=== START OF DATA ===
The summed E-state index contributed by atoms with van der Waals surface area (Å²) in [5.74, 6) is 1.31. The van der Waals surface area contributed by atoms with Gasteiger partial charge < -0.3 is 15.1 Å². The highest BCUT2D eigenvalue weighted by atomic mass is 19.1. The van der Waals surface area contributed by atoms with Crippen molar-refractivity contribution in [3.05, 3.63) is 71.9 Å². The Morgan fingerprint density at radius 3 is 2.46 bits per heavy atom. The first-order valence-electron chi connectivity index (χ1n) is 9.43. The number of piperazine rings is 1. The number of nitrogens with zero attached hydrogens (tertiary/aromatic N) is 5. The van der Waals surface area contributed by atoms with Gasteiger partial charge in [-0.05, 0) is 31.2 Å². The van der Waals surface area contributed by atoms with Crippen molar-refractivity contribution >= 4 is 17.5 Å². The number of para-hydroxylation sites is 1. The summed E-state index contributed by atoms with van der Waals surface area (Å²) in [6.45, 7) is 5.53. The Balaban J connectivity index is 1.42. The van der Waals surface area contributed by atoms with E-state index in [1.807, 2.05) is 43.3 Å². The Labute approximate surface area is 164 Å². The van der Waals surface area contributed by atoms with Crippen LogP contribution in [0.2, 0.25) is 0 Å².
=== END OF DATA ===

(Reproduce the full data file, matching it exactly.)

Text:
The summed E-state index contributed by atoms with van der Waals surface area (Å²) in [5.74, 6) is 1.31. The van der Waals surface area contributed by atoms with Gasteiger partial charge < -0.3 is 15.1 Å². The highest BCUT2D eigenvalue weighted by atomic mass is 19.1. The van der Waals surface area contributed by atoms with Crippen molar-refractivity contribution in [3.05, 3.63) is 71.9 Å². The Morgan fingerprint density at radius 3 is 2.46 bits per heavy atom. The first-order valence-electron chi connectivity index (χ1n) is 9.43. The number of piperazine rings is 1. The number of nitrogens with zero attached hydrogens (tertiary/aromatic N) is 5. The van der Waals surface area contributed by atoms with Gasteiger partial charge in [-0.05, 0) is 31.2 Å². The van der Waals surface area contributed by atoms with Crippen molar-refractivity contribution >= 4 is 17.5 Å². The number of para-hydroxylation sites is 1. The summed E-state index contributed by atoms with van der Waals surface area (Å²) in [6.45, 7) is 5.53. The Balaban J connectivity index is 1.42. The van der Waals surface area contributed by atoms with E-state index in [1.807, 2.05) is 43.3 Å². The Labute approximate surface area is 164 Å². The van der Waals surface area contributed by atoms with Crippen LogP contribution in [0.2, 0.25) is 0 Å².